The High Court libel action between the former Pakistan international Sarfraz Nawaz and Allan Lamb, a former England player, was dramatically halted yesterday after evidence given by Donald Oslear, reserve umpire during a one- day international at Lords last August. Mr Lamb had said in a Daily Mirror article that the ball had been tampered with in that match, and said that Mr Nawaz had taught other Pakistanis how to tamper with a ball to make it move in the air and deceive batsmen.
After four hours of negotiations, lawyers for both sides agreed to drop the action. Mr Lamb stood by his account, while Mr Narwaz said he was satisfied that he had been cleared of cheating by Mr Lamb's evidence. Each will pay his own portion of costs estimated at pounds 100,000. It is understood that the Mirror will pay Mr Lamb's costs.
Mr Oslear said the ball was changed at lunchtime, after Pakistan had been bowling. He described how the match referee, and the two officiating umpires, had looked at the ball and decided it had been interfered with illegally. Mr Oslear said grooves had been made on one side. The Pakistan manager, Intikhab Alam, told of their findings, had not disagreed.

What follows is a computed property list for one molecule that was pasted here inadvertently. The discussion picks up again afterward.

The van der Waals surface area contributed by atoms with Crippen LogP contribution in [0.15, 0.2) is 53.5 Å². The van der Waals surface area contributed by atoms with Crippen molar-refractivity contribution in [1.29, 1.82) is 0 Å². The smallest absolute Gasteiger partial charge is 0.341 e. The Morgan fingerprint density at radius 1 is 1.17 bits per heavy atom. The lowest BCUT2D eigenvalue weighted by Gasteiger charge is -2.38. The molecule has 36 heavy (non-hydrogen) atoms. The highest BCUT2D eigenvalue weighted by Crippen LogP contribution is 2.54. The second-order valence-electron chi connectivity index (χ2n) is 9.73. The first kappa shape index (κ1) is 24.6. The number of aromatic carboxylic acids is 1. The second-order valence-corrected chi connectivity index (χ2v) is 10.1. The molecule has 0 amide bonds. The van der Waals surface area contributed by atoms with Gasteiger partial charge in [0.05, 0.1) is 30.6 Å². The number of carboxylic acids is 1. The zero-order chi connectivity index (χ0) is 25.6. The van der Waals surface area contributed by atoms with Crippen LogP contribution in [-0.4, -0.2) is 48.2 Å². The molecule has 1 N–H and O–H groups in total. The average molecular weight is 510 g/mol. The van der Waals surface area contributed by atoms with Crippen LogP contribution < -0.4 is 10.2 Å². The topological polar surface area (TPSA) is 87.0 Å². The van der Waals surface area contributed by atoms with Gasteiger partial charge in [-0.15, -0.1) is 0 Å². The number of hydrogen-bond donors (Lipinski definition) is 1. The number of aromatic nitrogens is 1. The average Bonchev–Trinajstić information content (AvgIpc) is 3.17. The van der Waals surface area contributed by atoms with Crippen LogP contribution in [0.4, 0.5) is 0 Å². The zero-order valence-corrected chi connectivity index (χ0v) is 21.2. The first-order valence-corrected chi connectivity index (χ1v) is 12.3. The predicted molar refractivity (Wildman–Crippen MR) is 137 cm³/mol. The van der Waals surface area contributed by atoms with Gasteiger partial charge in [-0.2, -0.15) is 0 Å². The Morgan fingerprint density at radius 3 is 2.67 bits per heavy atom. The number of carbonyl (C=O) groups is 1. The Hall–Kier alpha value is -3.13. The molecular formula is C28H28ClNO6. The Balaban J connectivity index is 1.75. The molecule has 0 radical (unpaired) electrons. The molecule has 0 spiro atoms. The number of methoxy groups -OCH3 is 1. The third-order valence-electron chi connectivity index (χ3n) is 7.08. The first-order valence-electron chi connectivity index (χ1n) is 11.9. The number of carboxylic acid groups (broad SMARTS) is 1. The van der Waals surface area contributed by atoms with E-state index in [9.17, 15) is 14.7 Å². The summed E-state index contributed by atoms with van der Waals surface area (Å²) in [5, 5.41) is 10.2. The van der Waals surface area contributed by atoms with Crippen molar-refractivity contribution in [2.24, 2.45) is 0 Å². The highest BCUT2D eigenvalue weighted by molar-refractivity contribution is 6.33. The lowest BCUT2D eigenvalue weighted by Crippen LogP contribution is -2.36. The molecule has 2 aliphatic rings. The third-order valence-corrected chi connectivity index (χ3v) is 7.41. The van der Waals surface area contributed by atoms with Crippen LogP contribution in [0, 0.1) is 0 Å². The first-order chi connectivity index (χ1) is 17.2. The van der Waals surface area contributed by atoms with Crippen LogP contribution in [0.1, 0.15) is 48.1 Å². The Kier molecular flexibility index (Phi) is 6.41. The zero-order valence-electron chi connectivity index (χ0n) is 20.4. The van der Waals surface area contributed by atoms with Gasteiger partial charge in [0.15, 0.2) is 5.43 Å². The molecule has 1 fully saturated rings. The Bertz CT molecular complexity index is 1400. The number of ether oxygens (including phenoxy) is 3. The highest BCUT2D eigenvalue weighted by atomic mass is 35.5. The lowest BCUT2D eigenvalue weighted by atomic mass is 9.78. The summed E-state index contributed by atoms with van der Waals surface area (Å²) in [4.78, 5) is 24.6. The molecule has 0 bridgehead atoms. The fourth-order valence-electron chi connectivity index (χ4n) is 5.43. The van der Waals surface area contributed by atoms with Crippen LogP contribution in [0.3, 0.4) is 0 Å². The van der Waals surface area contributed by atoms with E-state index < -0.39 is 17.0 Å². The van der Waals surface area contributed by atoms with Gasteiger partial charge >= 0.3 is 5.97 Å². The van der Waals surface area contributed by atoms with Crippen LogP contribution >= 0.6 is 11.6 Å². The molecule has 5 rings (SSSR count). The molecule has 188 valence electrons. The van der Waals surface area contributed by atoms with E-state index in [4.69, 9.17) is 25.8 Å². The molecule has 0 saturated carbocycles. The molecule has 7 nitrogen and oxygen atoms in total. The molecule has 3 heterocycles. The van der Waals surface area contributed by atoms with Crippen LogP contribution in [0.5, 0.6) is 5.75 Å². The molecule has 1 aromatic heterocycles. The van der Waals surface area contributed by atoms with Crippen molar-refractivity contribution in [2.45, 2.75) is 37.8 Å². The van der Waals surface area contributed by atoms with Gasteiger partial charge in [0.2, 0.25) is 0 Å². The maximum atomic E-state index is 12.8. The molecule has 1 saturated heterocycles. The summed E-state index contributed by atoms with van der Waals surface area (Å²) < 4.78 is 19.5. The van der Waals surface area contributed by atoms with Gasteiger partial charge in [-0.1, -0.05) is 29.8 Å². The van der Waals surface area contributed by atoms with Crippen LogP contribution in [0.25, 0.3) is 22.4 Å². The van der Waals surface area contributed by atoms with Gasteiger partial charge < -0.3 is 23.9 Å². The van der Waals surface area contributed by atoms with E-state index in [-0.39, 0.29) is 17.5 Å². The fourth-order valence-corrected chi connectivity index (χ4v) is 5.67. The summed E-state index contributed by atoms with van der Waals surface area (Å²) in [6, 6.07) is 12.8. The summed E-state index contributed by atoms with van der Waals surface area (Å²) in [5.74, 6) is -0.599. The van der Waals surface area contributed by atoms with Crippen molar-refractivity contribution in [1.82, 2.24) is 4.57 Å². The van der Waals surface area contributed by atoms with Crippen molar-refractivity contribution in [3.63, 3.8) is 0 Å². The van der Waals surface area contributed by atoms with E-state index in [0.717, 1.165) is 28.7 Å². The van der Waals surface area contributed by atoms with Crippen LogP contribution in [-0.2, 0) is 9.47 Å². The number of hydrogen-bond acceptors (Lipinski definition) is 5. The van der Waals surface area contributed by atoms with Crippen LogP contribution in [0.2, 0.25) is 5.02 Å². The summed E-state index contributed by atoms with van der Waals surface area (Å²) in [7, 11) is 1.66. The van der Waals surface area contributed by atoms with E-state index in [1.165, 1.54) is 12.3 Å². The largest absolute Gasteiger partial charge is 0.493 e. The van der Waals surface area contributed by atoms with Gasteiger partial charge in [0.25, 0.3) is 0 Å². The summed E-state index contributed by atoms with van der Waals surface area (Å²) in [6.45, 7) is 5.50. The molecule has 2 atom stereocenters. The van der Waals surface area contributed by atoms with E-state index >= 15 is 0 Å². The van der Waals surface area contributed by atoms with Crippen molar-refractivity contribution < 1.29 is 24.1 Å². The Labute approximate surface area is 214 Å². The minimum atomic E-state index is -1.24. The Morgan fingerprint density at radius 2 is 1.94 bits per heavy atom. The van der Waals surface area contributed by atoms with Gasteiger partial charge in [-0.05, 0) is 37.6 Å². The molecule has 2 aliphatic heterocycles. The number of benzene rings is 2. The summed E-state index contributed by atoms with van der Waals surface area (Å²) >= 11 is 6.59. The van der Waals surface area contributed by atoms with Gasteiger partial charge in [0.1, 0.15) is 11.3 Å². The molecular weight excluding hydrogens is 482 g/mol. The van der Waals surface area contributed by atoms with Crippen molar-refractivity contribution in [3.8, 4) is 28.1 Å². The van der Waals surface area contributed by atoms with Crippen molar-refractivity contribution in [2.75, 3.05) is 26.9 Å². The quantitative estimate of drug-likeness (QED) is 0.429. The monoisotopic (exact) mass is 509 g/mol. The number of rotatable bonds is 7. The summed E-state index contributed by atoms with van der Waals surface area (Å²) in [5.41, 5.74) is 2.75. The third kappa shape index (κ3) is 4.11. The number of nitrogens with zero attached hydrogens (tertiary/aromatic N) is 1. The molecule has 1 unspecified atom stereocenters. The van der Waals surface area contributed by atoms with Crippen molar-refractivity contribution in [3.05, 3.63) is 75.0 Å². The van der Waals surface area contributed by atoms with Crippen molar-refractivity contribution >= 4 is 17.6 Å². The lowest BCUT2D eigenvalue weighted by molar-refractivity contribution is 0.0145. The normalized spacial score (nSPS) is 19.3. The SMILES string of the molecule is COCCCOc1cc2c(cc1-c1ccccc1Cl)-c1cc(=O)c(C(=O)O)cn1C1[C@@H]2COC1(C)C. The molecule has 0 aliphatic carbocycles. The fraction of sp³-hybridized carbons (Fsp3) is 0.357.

The chief executive of the Test and County Cricket Board, Alan Smith, and the three umpires had discussed whether to make a statement. Although both teams were told, no statement was made.
Mr Oslear's account was suppressed until yesterday because, like all first-class umpires, he is forbidden by his contract with the TCCB from speaking publicly. He was made to give evidence under subpoena.
Intikhab Alam said publicly at the time that the ball had been changed because it had gone soft, then that it had been damaged accidentally. The International Cricket Conference, the governing body of world cricket, said only that the ball had been changed, but gave no reason.
The judge was told the TCCB had refused to make the ball available to the court.Reuse content